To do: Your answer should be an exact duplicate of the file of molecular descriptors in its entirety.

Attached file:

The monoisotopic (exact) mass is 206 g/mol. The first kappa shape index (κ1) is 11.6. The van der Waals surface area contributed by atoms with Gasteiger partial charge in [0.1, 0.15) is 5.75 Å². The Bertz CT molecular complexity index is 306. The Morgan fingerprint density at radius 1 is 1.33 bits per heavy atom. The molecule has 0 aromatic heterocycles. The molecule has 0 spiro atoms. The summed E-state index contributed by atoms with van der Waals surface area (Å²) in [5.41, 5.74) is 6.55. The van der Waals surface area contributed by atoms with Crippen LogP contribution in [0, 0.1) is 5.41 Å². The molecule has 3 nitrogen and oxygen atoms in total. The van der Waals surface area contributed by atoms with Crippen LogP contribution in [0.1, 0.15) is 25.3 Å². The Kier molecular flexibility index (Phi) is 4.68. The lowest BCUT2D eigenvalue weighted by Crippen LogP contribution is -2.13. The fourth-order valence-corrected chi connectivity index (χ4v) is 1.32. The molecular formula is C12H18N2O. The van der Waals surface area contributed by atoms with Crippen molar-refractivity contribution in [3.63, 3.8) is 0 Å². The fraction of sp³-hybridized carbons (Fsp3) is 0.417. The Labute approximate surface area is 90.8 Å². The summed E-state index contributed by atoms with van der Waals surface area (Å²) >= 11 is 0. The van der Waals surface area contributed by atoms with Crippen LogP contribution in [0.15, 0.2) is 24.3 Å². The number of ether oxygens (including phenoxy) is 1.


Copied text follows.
The monoisotopic (exact) mass is 206 g/mol. The first kappa shape index (κ1) is 11.6. The van der Waals surface area contributed by atoms with Gasteiger partial charge in [0.1, 0.15) is 5.75 Å². The Bertz CT molecular complexity index is 306. The Morgan fingerprint density at radius 1 is 1.33 bits per heavy atom. The molecule has 0 aromatic heterocycles. The molecule has 0 spiro atoms. The summed E-state index contributed by atoms with van der Waals surface area (Å²) in [5.41, 5.74) is 6.55. The van der Waals surface area contributed by atoms with Crippen LogP contribution in [0, 0.1) is 5.41 Å². The molecule has 3 nitrogen and oxygen atoms in total. The van der Waals surface area contributed by atoms with Crippen LogP contribution in [0.1, 0.15) is 25.3 Å². The Kier molecular flexibility index (Phi) is 4.68. The lowest BCUT2D eigenvalue weighted by Crippen LogP contribution is -2.13. The fourth-order valence-corrected chi connectivity index (χ4v) is 1.32. The molecular formula is C12H18N2O. The van der Waals surface area contributed by atoms with Crippen molar-refractivity contribution in [3.63, 3.8) is 0 Å². The fraction of sp³-hybridized carbons (Fsp3) is 0.417. The Labute approximate surface area is 90.8 Å². The summed E-state index contributed by atoms with van der Waals surface area (Å²) >= 11 is 0. The van der Waals surface area contributed by atoms with Crippen LogP contribution in [0.15, 0.2) is 24.3 Å². The number of ether oxygens (including phenoxy) is 1.